Soldiers of the 2nd Canadian Flotilla are carrying bicycles as they disembark from their Landing Craft Infantries at a beachhead code-named Juno Beach at Bernières-sur-Mer during the Allied invasion of Normandy, France, on June 6, 1944. (Photo: AP)

<p>Allied forces Supreme Allied Commander Gen. Dwight D. Eisenhower speaks with U.S. Army paratroopers of Easy Company, 502nd Parachute Infantry Regiment (Strike) of the 101st Airborne Division at the RAF Greenham Common airfield in England on June 5, 1944. (Photo: U.S. National Archives/handout via Reuters) </p>
Remembering D-Day

Allied forces Supreme Allied Commander Gen. Dwight D. Eisenhower speaks with U.S. Army paratroopers of Easy Company, 502nd Parachute Infantry Regiment (Strike) of the 101st Airborne Division at the RAF Greenham Common airfield in England on June 5, 1944. (Photo: U.S. National Archives/handout via Reuters)

<p>U.S. Army soldiers of the 8th Infantry Regiment, 4th Infantry Division, move out over the seawall on Utah Beach after coming ashore in front of a concrete wall near La Madeleine, France, on June 6, 1944. (Photo: U.S. National Archives/Army Signal Corps Collection/handout via Reuters) </p>
Remembering D-Day

U.S. Army soldiers of the 8th Infantry Regiment, 4th Infantry Division, move out over the seawall on Utah Beach after coming ashore in front of a concrete wall near La Madeleine, France, on June 6, 1944. (Photo: U.S. National Archives/Army Signal Corps Collection/handout via Reuters)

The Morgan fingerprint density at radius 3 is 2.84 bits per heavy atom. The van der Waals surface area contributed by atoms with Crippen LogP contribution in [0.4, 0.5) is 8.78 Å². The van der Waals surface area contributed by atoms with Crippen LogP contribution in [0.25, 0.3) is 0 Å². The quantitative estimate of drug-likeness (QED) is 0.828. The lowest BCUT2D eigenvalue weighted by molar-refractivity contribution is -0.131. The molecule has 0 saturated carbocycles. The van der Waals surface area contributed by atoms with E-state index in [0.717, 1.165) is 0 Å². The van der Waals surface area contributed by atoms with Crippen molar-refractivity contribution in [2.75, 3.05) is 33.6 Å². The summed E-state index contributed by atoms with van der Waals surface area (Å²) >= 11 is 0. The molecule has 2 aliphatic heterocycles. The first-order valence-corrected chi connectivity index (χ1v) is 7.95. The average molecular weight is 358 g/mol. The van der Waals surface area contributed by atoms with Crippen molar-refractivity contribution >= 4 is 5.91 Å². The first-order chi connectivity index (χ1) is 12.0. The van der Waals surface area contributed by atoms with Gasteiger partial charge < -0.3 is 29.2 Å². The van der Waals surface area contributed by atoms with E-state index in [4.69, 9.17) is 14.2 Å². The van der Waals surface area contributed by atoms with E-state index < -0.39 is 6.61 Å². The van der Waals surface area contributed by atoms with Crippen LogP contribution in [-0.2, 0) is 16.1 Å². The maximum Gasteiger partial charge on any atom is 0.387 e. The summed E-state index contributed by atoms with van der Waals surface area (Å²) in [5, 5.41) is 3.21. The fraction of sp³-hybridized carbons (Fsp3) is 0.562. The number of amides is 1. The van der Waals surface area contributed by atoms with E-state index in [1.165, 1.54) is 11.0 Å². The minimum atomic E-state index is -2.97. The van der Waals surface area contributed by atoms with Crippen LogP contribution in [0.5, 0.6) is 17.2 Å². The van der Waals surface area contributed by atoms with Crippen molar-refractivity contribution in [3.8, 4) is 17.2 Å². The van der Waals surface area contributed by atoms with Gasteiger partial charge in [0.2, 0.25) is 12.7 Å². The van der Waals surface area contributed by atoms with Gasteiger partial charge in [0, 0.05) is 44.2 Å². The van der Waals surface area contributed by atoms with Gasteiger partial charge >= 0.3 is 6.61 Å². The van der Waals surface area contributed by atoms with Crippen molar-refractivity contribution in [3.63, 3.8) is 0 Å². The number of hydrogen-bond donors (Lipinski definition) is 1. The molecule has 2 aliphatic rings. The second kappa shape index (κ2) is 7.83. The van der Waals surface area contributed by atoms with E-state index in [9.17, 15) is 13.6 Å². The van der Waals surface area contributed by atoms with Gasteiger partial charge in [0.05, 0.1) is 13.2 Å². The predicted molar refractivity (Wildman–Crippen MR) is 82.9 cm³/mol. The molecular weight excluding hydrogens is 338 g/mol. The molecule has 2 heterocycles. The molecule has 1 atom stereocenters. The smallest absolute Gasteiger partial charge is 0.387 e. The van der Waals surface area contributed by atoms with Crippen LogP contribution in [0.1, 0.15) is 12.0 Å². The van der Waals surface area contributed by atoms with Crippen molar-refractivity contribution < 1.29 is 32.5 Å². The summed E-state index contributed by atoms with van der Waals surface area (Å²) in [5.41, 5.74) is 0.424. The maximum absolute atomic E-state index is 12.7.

<p>Members of an American landing party assist troops whose landing craft was sunk by enemy fire off Omaha Beach, near Colleville-sur-Mer, France, on June 6, 1944. (Photo: Weintraub/U.S. National Archives/handout via Reuters) </p>
Remembering D-Day

Members of an American landing party assist troops whose landing craft was sunk by enemy fire off Omaha Beach, near Colleville-sur-Mer, France, on June 6, 1944. (Photo: Weintraub/U.S. National Archives/handout via Reuters)

<p>Off the British coast, this huge fleet of warships, transports and landing craft awaits the signal to get underway for the Allied invasion of northern France on June 6, 1944. (Photo: AP) </p>
Remembering D-Day

Off the British coast, this huge fleet of warships, transports and landing craft awaits the signal to get underway for the Allied invasion of northern France on June 6, 1944. (Photo: AP)

<p>Landing craft loaded with invasion assault landing craft tanks are loaded with half tracks and other armored vehicles by American troops at an embarkation point in England on June 6, 1944, just before they set sail for the D-Day invasion of the French coast. (Photo: AP) </p>
Remembering D-Day

Landing craft loaded with invasion assault landing craft tanks are loaded with half tracks and other armored vehicles by American troops at an embarkation point in England on June 6, 1944, just before they set sail for the D-Day invasion of the French coast. (Photo: AP)

<p>U.S. Army troops make a battle plan in a farmyard amid dead cattle, which had been killed by artillery bursts, near the D-Day landing zone of Utah Beach in Les-Dunes-de-Varreville, France, on June 6, 1944. (Photo: U.S. National Archives/handout via Reuters) </p>
Remembering D-Day

U.S. Army troops make a battle plan in a farmyard amid dead cattle, which had been killed by artillery bursts, near the D-Day landing zone of Utah Beach in Les-Dunes-de-Varreville, France, on June 6, 1944. (Photo: U.S. National Archives/handout via Reuters)